This Balsamic Marinated Tri-Tip roast is perfect on the BBQ. It needs at least 12 hours and up to 3 days of marinating time for maximum flavor.
Why You will Love this Recipe
- Flavorful and Tender: Tri-tip is a flavorful and relatively lean cut of beef, and marinating it in balsamic vinegar enhances its taste and tenderness. The acidity in balsamic vinegar helps to break down the fibers in the meat, resulting in a more tender and juicy texture. The marinade also infuses the meat with a rich, slightly sweet, and tangy flavor that elevates the overall taste of the dish.
- Versatile and Customizable: Balsamic marinated tri-tip is incredibly versatile, allowing you to customize the marinade to your preferences. While this recipe is done with Oriental flavors, you can add various herbs, spices, and aromatics to the marinade to create a unique flavor profile. For example, you might include garlic, rosemary, thyme, or red pepper flakes to complement the balsamic vinegar. This versatility allows you to tailor the dish to suit your taste and experiment with different combinations of flavors.
- Simple Cooking Process: Grilling marinated tri-tip is a relatively simple cooking process that yields impressive results. The marinating step should be done ahead of time, allowing the flavors to develop. Once marinated, grilling the tri-tip is a quick process, taking just a few minutes per side depending on your preferred level of doneness. This makes it a great option for weeknight dinners, weekend barbecues, or gatherings with friends and family.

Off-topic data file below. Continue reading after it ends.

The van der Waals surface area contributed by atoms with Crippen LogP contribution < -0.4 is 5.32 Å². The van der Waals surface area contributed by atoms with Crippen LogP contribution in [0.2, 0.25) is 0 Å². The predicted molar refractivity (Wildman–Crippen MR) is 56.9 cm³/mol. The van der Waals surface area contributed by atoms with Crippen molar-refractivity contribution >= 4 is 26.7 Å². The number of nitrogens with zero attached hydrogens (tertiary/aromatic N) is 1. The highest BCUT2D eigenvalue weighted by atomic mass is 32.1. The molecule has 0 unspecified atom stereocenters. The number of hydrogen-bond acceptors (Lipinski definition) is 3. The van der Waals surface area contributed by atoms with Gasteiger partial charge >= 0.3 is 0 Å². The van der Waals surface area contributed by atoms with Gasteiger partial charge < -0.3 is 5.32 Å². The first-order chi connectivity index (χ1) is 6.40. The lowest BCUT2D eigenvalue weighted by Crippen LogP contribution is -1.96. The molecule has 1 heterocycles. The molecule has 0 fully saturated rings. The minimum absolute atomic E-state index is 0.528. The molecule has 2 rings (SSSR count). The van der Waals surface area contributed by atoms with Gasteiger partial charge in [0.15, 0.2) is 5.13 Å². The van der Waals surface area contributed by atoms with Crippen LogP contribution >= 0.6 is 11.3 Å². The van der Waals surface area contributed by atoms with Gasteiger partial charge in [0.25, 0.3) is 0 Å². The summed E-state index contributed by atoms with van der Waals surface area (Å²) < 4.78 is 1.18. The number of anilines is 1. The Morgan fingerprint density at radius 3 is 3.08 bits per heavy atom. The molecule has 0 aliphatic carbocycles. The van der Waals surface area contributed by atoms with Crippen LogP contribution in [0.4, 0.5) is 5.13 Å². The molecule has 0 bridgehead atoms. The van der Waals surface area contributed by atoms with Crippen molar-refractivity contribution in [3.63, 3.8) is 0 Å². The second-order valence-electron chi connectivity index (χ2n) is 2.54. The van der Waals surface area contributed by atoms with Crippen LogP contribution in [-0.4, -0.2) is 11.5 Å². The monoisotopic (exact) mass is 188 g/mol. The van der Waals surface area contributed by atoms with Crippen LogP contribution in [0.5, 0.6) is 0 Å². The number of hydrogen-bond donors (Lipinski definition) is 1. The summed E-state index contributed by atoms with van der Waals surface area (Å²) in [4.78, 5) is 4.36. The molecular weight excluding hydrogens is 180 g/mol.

What is Tri-Tip?
Tri-tip is a flavorful and versatile beef cut taken from the bottom sirloin of the cow. It's known for its triangular shape, hence the name "tri-tip." This cut is relatively lean but has some marbling in the meat which contributes to its tenderness and juiciness. Tri-tip is popular for grilling, smoking, or roasting, making it a favorite for barbecues and gatherings.
Its rich, beefy flavor pairs well with a variety of marinades, rubs, and seasonings, allowing for creative customization to suit different taste preferences. When cooked, tri-tip develops a caramelized crust on the outside while staying tender and moist on the inside. It's typically sliced against the grain into thin strips, which enhances its tenderness.
Ingredients and Substitutions
- Tri-Tip roast - The recipe is written for using one of about 2 pounds in weight. If you use a larger one, adjust your marinade ingredients and cooking time. If you can't find tri-tip where you live, you could substitute a London broil or flank steak. Due to the thinness of flank steak, do not marinate for more than 12 hours.
- Soy Sauce - I always use low-sodium.
- Olive Oil - or other vegetable oil.
- Fresh garlic
- Ground Ginger - I prefer dried ground ginger in this recipe for Balsamic Marinated Tri-Tip. But you can use fresh if you prefer.
- Coarse Ground Black Pepper
- When cooking the tri-tip, it's best to bring the meat to room temperature before grilling. This means taking it out of the refrigerator at least an hour before cooking ensuring the center and outside cook simultaneously.
- Remove the meat from the marinade and save the marinade for basting.
- While the meat is coming to temperature, press freshly ground coarse pepper into the meat on both sides. Use plenty of pepper for best results.